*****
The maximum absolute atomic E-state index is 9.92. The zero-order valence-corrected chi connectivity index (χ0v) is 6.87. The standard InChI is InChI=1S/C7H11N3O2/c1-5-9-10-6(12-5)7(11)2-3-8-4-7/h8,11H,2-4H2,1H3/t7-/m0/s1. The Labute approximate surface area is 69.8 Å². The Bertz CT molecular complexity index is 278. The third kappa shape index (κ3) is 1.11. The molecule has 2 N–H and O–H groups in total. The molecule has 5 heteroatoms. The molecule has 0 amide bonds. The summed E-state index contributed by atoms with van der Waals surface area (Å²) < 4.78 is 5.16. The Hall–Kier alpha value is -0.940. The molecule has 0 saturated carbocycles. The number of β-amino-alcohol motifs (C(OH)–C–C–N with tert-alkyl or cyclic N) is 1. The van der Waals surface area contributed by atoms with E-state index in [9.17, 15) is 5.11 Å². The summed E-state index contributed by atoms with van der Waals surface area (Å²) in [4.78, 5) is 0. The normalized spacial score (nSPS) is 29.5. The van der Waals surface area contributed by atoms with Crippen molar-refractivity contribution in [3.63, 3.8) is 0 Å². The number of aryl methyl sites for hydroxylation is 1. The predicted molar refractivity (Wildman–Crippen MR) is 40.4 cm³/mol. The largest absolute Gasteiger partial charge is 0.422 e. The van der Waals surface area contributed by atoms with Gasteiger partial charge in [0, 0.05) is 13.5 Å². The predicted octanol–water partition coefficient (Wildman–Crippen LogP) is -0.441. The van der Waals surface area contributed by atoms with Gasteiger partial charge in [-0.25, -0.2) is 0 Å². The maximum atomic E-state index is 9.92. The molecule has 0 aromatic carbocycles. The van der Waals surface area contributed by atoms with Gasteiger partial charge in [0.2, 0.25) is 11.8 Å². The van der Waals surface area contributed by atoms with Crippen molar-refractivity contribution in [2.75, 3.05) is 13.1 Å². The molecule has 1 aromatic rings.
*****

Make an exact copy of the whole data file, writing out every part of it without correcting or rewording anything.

The maximum absolute atomic E-state index is 9.92. The zero-order valence-corrected chi connectivity index (χ0v) is 6.87. The standard InChI is InChI=1S/C7H11N3O2/c1-5-9-10-6(12-5)7(11)2-3-8-4-7/h8,11H,2-4H2,1H3/t7-/m0/s1. The Labute approximate surface area is 69.8 Å². The Bertz CT molecular complexity index is 278. The third kappa shape index (κ3) is 1.11. The molecule has 2 N–H and O–H groups in total. The molecule has 5 heteroatoms. The molecule has 0 amide bonds. The summed E-state index contributed by atoms with van der Waals surface area (Å²) < 4.78 is 5.16. The Hall–Kier alpha value is -0.940. The molecule has 0 saturated carbocycles. The number of β-amino-alcohol motifs (C(OH)–C–C–N with tert-alkyl or cyclic N) is 1. The van der Waals surface area contributed by atoms with E-state index in [9.17, 15) is 5.11 Å². The summed E-state index contributed by atoms with van der Waals surface area (Å²) in [4.78, 5) is 0. The normalized spacial score (nSPS) is 29.5. The van der Waals surface area contributed by atoms with Crippen molar-refractivity contribution in [3.63, 3.8) is 0 Å². The number of aryl methyl sites for hydroxylation is 1. The predicted molar refractivity (Wildman–Crippen MR) is 40.4 cm³/mol. The largest absolute Gasteiger partial charge is 0.422 e. The van der Waals surface area contributed by atoms with Gasteiger partial charge in [0, 0.05) is 13.5 Å². The predicted octanol–water partition coefficient (Wildman–Crippen LogP) is -0.441. The van der Waals surface area contributed by atoms with Gasteiger partial charge in [-0.25, -0.2) is 0 Å². The maximum atomic E-state index is 9.92. The molecule has 0 aromatic carbocycles. The van der Waals surface area contributed by atoms with Gasteiger partial charge in [0.2, 0.25) is 11.8 Å². The van der Waals surface area contributed by atoms with Crippen molar-refractivity contribution in [2.75, 3.05) is 13.1 Å². The molecule has 1 aromatic rings.